Mabasa said they dispatched a search team in the early hours of Thursday morning and found the lions close to the farm.
“The terrain was difficult and we could not drug them so we were forced to shoot the remaining two lions,” he said.

[USA] More Than One Ton of Ivory Is About to Be Crushed in NYC’s Central Park
By Alicia Graef, Care2, 13 July 2017
Elephant advocates are gearing up for an event that will destroy more than one ton of illegal ivory in Central Park that’s intended to send a message that the illegal wildlife trade threatening elephants won’t be tolerated.
While the sale of new ivory has been banned across the country for years, conservationists believe the market for pre-ban ivory has offered a cover for illegal sales and that the laws and punishments were too weak to be deterrents.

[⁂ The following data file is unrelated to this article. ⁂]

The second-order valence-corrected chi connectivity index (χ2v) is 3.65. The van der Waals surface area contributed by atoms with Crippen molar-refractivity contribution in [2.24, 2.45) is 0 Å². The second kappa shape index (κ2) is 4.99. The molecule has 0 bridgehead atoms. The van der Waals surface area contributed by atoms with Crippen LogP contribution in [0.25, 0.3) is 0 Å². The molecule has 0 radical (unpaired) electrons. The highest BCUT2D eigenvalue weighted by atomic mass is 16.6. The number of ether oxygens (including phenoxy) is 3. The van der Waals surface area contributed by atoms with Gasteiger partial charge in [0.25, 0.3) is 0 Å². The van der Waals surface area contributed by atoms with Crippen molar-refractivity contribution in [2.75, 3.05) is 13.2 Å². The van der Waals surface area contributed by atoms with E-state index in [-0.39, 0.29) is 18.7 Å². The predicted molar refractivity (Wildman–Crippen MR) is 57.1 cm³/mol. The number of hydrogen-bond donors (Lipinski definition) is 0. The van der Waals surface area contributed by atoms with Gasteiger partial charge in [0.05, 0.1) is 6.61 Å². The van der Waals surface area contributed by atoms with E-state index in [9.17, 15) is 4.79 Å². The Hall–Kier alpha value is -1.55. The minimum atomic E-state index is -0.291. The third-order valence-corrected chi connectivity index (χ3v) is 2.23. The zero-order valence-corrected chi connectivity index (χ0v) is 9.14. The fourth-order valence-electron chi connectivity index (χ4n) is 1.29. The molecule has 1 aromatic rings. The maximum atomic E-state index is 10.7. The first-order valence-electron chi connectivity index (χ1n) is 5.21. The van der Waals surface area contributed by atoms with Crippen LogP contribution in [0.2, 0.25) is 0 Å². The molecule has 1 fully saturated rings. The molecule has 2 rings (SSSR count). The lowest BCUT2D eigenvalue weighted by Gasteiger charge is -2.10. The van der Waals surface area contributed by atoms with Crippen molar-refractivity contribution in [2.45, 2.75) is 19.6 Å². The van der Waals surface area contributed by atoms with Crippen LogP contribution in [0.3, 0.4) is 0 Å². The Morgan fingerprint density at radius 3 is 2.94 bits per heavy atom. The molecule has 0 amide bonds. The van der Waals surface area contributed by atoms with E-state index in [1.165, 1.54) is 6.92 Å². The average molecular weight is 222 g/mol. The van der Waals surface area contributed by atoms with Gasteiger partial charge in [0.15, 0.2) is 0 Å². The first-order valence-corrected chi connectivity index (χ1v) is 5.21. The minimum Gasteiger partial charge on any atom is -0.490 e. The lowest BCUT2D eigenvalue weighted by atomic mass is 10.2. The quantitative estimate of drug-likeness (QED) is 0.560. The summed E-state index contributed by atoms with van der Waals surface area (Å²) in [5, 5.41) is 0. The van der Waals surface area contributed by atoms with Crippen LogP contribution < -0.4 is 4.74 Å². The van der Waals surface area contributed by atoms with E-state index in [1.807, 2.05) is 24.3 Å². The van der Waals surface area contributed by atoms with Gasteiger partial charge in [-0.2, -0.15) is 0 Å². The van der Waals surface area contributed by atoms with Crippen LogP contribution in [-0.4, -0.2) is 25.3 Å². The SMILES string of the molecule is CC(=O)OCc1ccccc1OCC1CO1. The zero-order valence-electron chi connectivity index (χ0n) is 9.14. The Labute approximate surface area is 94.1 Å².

[USA] LIC gallery sold illegal ivory sculpture, DA says
By Peter C. Mastrosimone, Queens Chronicle, 13 July 2017
The owner and assistant director of a Long Island City art gallery each face felony charges for selling an ivory sculpture to undercover state investigators, knowing it is illegal to do so, the Queens district attorney announced Monday.
Ro Gallery owner Robert Rogal, 70, of Manhattan and salesman Jaime Villamarin, 45, of Brooklyn each face up to four years in prison if convicted of the two violations of state Environmental Conservation Law they are charged with.
Elephants, which are targeted by poachers for their ivory tusks, are listed as an endangered species. In New York State, the sale of more than $1,500 worth of products made from elephant ivory without having first obtained a Department of Environmental Conservation license or permit is a felony.

Abundant Wildlife and No Crowds: A Visit to Zimbabwe’s Hwange National Park